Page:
Building pyOpenSSL on Windows¶
This document details the steps to build an pyOpenSSL egg with embedded OpenSSL library, for use by Tahoe-LAFS on Windows.
The instructions were tried on Windows 7 64-bit and Windows XP 32-bit. They should work on other versions of Windows, maybe with minor variations.
Download and install Microsoft Visual C++ compiler for Python 2.7¶
For reasons detailed in the Python documentation, Python extension modules need to be built using a compiler compatible with the same version of Visual C++ that was used to build Python itself. Until recently, this meant downloading Microsoft Visual Studio 2008 Express Edition and Windows SDK 3.5. The recent release of the Microsoft Visual C++ compiler for Python 2.7 made things a lot simpler.
So, the first step is to download and install the C++ compiler from Microsoft from this link.
Find the location where it installed the
vcvarsall.bat file; depending on
the version of Windows it could be either
"%USERPROFILE%\AppData\Local\Programs\Common\Microsoft\Visual C++ for Python\9.0"
"%CommonProgramFiles%\Microsoft\Visual C++ for Python\9.0", for example.
We’ll call this
Download and install Perl¶
Download and install ActiveState Perl:
- go to the ActiveState Perl download page.
- identify the correct link and manually change it from http to https.
Download and install the latest OpenSSL version¶
Download the latest OpenSSL from the OpenSSL source download page and untar it. At the time of writing, the latest version was OpenSSL 1.0.1m.
Set up the build environment. For 64-bit Windows:
or for 32-bit Windows:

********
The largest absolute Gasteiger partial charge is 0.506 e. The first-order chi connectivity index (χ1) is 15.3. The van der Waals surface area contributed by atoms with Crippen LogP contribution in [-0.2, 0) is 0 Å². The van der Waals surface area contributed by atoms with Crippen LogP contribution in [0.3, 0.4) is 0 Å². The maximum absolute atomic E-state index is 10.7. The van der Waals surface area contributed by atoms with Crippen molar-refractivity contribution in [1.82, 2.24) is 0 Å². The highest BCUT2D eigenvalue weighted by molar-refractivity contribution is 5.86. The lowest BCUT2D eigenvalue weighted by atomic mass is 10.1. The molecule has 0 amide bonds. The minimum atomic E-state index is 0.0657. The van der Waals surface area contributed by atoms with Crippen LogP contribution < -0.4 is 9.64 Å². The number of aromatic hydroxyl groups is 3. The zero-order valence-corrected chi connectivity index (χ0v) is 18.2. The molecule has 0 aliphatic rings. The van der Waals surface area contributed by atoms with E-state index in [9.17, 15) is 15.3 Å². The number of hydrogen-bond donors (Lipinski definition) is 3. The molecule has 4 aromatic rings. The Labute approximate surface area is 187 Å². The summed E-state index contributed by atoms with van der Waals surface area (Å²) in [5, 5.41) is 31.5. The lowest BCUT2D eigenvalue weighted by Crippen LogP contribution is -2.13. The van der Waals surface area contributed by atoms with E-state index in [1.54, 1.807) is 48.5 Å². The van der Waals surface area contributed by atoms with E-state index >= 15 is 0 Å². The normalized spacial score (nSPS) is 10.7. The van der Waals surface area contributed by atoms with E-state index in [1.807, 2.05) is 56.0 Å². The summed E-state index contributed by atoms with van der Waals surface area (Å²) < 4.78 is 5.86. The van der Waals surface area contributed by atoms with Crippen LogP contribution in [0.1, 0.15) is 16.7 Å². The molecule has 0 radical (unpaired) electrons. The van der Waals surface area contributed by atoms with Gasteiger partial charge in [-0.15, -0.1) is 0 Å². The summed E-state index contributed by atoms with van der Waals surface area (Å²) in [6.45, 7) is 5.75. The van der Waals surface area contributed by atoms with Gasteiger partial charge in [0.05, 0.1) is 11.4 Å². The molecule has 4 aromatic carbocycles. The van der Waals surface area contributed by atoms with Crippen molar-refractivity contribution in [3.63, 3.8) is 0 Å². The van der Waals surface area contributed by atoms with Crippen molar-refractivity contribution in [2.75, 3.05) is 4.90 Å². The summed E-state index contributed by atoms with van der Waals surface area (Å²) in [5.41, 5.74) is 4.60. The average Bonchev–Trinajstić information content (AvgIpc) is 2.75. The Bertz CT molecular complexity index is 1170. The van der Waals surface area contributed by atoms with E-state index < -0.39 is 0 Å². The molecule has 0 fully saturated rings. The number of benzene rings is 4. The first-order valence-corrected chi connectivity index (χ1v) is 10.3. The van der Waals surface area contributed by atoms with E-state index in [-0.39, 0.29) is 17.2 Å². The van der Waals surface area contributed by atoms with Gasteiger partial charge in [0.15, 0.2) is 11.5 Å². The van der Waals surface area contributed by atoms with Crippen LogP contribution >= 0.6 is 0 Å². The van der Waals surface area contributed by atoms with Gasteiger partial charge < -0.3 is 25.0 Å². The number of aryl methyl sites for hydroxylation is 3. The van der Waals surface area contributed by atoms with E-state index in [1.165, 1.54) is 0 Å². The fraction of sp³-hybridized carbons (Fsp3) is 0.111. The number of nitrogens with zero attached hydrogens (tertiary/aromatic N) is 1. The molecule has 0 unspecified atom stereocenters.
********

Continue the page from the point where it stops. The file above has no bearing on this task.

Go to the untar’ed OpenSSL source base directory. For 64-bit Windows, run:
mkdir c:\dist perl Configure VC-WIN64A --prefix=c:\dist\openssl no-asm enable-tlsext ms\do_win64a.bat nmake -f ms\ntdll.mak nmake -f ms\ntdll.mak install
or for 32-bit Windows, run:
mkdir c:\dist perl Configure VC-WIN32 --prefix=c:\dist\openssl no-asm enable-tlsext ms\do_ms.bat nmake -f ms\ntdll.mak nmake -f ms\ntdll.mak install
To check that it is working, run
Download and untar pyOpenSSL 0.13.1 (see ticket #2221 for why we currently use this version). The MD5 hash of pyOpenSSL-0.13.1.tar.gz is e27a3b76734c39ea03952ca94cc56715.
Set up the build environment by running
vcvarsall.batas for building OpenSSL above.
set LIB=c:\dist\openssl\lib;%LIB% set INCLUDE=c:\dist\openssl\include;%INCLUDE% set PATH=c:\dist\openssl\bin;%PATH%
A workaround is needed to ensure that the setuptools
bdist_eggcommand is available. Edit pyOpenSSL’s
setup.pyaround line 13 as follows:
< from distutils.core import Extension, setup --- > from setuptools import setup > from distutils.core import Extension
python setup.py bdist_egg
The generated egg will be in the
dist directory. It is a good idea
to check that Tahoe-LAFS is able to use it before uploading the egg to
tahoe-lafs.org. This can be done by putting it in the
of a Tahoe-LAFS checkout or release, then running
python setup.py test.